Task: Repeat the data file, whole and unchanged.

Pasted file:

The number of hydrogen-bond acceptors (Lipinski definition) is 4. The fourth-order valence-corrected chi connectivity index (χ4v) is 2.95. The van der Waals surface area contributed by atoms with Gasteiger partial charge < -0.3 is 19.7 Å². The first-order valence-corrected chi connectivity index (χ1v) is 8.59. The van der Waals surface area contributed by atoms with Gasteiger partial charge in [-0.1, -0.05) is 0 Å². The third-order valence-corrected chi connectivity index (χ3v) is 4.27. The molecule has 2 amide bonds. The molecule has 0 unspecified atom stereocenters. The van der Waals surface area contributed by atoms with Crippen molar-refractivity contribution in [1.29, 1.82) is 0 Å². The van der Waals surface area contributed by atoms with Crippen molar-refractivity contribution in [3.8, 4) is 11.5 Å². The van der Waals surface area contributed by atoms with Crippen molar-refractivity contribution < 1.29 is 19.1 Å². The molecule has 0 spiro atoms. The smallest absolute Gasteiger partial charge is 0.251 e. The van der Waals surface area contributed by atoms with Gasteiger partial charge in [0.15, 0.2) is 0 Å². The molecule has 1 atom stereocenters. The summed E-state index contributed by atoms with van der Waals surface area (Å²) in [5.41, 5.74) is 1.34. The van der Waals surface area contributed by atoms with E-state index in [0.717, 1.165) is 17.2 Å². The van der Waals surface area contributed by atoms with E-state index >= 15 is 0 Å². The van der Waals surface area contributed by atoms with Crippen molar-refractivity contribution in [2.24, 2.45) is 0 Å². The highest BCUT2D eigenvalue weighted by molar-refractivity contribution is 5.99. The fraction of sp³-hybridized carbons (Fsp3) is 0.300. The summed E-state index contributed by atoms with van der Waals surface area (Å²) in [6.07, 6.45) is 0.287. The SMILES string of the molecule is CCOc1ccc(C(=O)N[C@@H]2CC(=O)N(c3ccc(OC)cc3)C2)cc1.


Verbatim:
The number of hydrogen-bond acceptors (Lipinski definition) is 4. The fourth-order valence-corrected chi connectivity index (χ4v) is 2.95. The van der Waals surface area contributed by atoms with Gasteiger partial charge < -0.3 is 19.7 Å². The first-order valence-corrected chi connectivity index (χ1v) is 8.59. The van der Waals surface area contributed by atoms with Gasteiger partial charge in [-0.1, -0.05) is 0 Å². The third-order valence-corrected chi connectivity index (χ3v) is 4.27. The molecule has 2 amide bonds. The molecule has 0 unspecified atom stereocenters. The van der Waals surface area contributed by atoms with Crippen molar-refractivity contribution in [1.29, 1.82) is 0 Å². The van der Waals surface area contributed by atoms with Crippen molar-refractivity contribution in [3.8, 4) is 11.5 Å². The van der Waals surface area contributed by atoms with Crippen molar-refractivity contribution < 1.29 is 19.1 Å². The molecule has 0 spiro atoms. The smallest absolute Gasteiger partial charge is 0.251 e. The van der Waals surface area contributed by atoms with Gasteiger partial charge in [0.15, 0.2) is 0 Å². The molecule has 1 atom stereocenters. The summed E-state index contributed by atoms with van der Waals surface area (Å²) in [5.41, 5.74) is 1.34. The van der Waals surface area contributed by atoms with E-state index in [0.717, 1.165) is 17.2 Å². The van der Waals surface area contributed by atoms with E-state index >= 15 is 0 Å². The van der Waals surface area contributed by atoms with Crippen molar-refractivity contribution in [2.24, 2.45) is 0 Å². The highest BCUT2D eigenvalue weighted by molar-refractivity contribution is 5.99. The fraction of sp³-hybridized carbons (Fsp3) is 0.300. The summed E-state index contributed by atoms with van der Waals surface area (Å²) in [6.07, 6.45) is 0.287. The SMILES string of the molecule is CCOc1ccc(C(=O)N[C@@H]2CC(=O)N(c3ccc(OC)cc3)C2)cc1.